It is now common for employers to present offers of employment that contain termination clauses that remove the employees’ right to reasonable notice of dismissal. These clauses are popular with employers because they significantly reduce the cost of dismissal. A termination clause will be enforced by a court as long as it provides at least the minimum notice and severance provisions required by the Ontario Employment Standards Act 2000.
Inserting a termination clause into an existing employee’s contract is much more difficult. It is well established that this type of substantial change to the employment contract requires new consideration. A court will not view continued employment as consideration except in exceptional circumstances. Therefore, the employer must ensure that it provides the employee with a promotion, bonus or something else of value at the time the employee signs the new employment contract.
Providing new consideration is not, however, sufficient to ensure that a court will enforce a new termination clause. The employer must also be prepared to lead evidence that the employee was aware that he or she was giving up the right to reasonable notice. This requirement was established by the Ontario Court of Appeal in Braiden v. La-Z-Boy Canada Limited 2008 ONCA 464. Gillese J., writing for the Court, set out three requirements that, at a minimum, the employer must prove before a court will enforce a new termination clause. At paragraph 61 Gillese J. wrote:
Nothing in these comments is intended to suggest that it would not have been possible for La-Z-Boy to have entered into a fresh agreement with Mr. Braiden with a notice provision of the sort in question. However, at a minimum, in order to discharge the burden of establishing such a new agreement, La-Z-Boy would have to point to evidence that it clearly communicated the changes in the agreement that governed its relationship with Mr. Braiden, Mr. Braiden appreciated that he was giving up legal rights and consideration flowed for his forfeiture of those rights. [emphasis added]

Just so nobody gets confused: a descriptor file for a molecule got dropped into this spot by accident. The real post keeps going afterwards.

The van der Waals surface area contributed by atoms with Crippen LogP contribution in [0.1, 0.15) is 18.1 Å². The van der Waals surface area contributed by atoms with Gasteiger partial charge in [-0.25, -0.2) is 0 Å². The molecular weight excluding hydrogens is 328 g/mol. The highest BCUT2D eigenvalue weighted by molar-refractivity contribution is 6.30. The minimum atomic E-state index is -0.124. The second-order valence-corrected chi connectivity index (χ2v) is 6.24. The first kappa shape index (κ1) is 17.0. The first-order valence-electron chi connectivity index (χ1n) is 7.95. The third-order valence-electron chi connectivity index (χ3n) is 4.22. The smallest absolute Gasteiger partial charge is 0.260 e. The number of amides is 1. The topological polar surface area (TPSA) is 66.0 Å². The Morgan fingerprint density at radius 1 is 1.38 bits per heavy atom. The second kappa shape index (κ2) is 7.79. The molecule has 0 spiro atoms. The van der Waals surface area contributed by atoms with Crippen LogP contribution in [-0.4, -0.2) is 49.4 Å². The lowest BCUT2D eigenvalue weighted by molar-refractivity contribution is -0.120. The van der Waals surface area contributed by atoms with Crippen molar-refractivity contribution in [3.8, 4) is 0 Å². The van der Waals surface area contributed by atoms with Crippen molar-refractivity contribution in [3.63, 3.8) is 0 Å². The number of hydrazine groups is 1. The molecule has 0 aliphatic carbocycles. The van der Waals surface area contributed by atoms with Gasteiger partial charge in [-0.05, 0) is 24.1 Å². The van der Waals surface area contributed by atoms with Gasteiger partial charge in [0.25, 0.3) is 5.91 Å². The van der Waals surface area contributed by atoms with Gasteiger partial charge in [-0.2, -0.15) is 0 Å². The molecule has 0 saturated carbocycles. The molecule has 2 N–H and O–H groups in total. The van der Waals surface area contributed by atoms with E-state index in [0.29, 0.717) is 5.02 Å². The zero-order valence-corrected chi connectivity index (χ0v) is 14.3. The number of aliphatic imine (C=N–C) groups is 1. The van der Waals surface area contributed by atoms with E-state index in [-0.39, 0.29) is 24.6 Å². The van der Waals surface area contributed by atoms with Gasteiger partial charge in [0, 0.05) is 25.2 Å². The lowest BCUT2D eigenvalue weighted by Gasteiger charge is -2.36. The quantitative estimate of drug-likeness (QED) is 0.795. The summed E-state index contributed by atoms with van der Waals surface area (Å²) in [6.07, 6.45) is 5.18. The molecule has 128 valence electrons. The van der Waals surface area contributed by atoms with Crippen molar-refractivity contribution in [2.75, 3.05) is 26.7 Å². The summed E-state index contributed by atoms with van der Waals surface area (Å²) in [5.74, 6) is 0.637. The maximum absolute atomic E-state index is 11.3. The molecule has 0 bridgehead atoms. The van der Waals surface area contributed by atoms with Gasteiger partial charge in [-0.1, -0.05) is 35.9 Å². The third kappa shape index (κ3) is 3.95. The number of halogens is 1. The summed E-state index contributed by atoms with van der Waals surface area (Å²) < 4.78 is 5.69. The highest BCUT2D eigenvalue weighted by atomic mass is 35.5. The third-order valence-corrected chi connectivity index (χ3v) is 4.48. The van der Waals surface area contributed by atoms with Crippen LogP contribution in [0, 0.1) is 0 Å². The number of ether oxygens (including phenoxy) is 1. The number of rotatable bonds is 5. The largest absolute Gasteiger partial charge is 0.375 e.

It will be a challenge for many employers to lead evidence that meets this burden. In practice, many employers do not expressly bring the new termination provision to the attention of their employees, let alone explain its implications prior to having their employees execute new employment contracts. Although certain employees occupying human resource or senior management positions will have knowledge of their right to reasonable notice of dismissal due to the very nature of their positions, most employees will not. Therefore, to meet the requirements set out in La-Z-Boy in most instances an employer will be required to demonstrate that it either: (i) properly informed the employee of he or she had a right to reasonable notice of dismissal that was to be forfeited; or (ii) that the employee had legal advice prior to accepting the new terms.
The test set out in La-Z-Boy appears to have flown very much under the radar. To date, there does not appear to be a decision that has applied the test, despite the fact that La-Z-Boy was released almost seven years ago.
The requirement that an employer must prove that its employee was aware that he or she was forfeiting a legal right if it seeks to enforce a new termination clause is obiter. However, since this obiter comes from our province’s highest court it will be very influential in the lower courts. This presents an opportunity for dismissed employees to take the position that termination clauses inserted into their employment contracts prior to dismissal are unenforceable. Employers’ counsel should ensure that their clients are aware that although consideration is a must, it is not necessarily enough to rebut their employees’ right to reasonable notice of dismissal.